Introduction to British Coins – Current and Pre-Decimal

British coinage has a long history. The Royal Mint itself was formed well over 1100 years ago, askanadviser but in this article I am going to describe the current coinage and the coins of the century or so before that.

The basis of the UK currency is the Pound Sterling (GBP £).

The UK, Great Britain and England, Scotland, Wales and Ireland.

As a side here I’ll explain to those outside of the UK that I am English, I am British and I am from the UK! Most people use the terms synonymously, but in a nutshell Great Britain is the combination of England, Scotland and Wales; the United Kingdom (UK) is Britain plus Northern Ireland. The four countries are very proud of their own nations! These days, we tend to use Britain rather than ‘Great Britain’.

Ireland, as in southern Ireland or Eire, is a separate country and separately part of the EU.

I mention this because there are sometimes regional variations in designs, although the money is legal tender in all the UK countries. The UK is in the EU (European Union) but is not part of the Euro currency and is unlikely to be, ever.

Current Coinage

Since decimalisation on 15 February 1971, we have £1 = 100p, that is One Pound = 100 pence.

All coins carry the head of the monarch, Queen Elizabeth II. Inscriptions are in Latin and will contain various phrases such as Regina (Queen), Dei Gratia or D.G. (by the grace of God) and Fidei Defensor or F.D. (defender of the faith). The reverse has many different designs, some change frequently and may show national, the regional variations or emblems of England (3 lions), Scotland (lion or thistle), Wales (dragon or leek) or Ireland (harp).

The Pound is still colloquially called a ‘quid’. The £5 and £10 notes are known as ‘fiver’ and ‘tenner’ respectively.

In the early days of decimalisation we added the words ‘New Pence’ or ‘New Penny’ although since 1982 we no longer do this. Some coins have been reduced in size since their original launch. The basic coins are:

One Penny: The least denomination coin currently in circulation. Copper (actually copper plated steel).

Two Pence: A larger copper coin.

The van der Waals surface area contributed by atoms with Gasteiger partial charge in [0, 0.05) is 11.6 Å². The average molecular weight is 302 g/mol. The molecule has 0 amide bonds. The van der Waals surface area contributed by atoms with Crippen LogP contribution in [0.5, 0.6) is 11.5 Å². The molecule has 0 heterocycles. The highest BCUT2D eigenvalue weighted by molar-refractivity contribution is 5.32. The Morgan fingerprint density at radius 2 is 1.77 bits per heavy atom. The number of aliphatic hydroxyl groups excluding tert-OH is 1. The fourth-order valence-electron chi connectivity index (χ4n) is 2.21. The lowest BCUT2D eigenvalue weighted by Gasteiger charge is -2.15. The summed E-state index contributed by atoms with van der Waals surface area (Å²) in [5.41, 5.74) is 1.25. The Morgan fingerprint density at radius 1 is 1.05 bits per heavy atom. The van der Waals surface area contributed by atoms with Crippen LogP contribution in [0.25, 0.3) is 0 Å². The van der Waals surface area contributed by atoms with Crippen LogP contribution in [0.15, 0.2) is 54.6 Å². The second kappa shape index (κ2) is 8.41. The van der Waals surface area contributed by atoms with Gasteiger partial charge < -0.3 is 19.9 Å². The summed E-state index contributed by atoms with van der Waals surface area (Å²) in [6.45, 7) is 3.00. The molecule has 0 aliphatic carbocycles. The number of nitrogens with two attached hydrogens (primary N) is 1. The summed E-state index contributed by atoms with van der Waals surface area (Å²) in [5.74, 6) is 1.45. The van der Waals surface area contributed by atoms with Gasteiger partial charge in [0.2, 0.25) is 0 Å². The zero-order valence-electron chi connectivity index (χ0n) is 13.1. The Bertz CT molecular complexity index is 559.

Five Pence: a small cupro-nickel coin. Resized in 1990.

Ten Pence: cupro-nickel coin. Resized in 1992.

Twenty Pence: heptagonal cupro-nickel coin

Fifty Pence: larger heptagonal cupro-nickel coin. Resized in 1997.

One Pound: made in nickel-brass and introduced in 1983 to replace the £1 banknote (coins last longer than notes) although Scotland made £1 notes for a while after this. Diameter 22.5mm, weighs 9.5g. For more info please visit these sites:-

Two Pound: a bimetallic coins introduced in 1998 (although the first are dated 1997).


Half Penny: launched in 1971 but demonetised in 1984 when inflation made it near worthless.

Crown: not in circulation but is legal tender, crowns are released as commemorative issues at random times. Originally 25p, the crown was re-denominated to £5 in 1990.

Common Banknotes are £5, £10, £20 and £50.

Pre-Decimal Coinage

Decimalisation was on 15 February 1971. Prior to that the currency was more-or-less unchanged since Victorian days. Even in 1971 you could be lucky enough to find a worn Victorian penny in your pocket; it was the same size as the Elizabeth II one.

While the Pound Sterling was the same, the breakdown was very different in the pre-Decimal era:
One Pound = 20 shillings = 240 pennies.
Or One shilling = 12 pennies.

One old penny = 0.417 new pence. In the decimal switch-over, some coins became equivalent, for example 2 shillings was the same as 10 new pence, 1 shilling was 5 new pence.

It was written as £sd. (d was from ‘denarius’, the small Roman coin). 2 shillings and 8 pence would be written as 2/8 or 2/8d. We would say ‘Two and eight’ or ‘Two and eightpence’.Two shillings alone would be written 2/-. Adding long lists of prices up would certainly test your mental arithmetic! School kids learned tables up to 12 times to help penny calculations.


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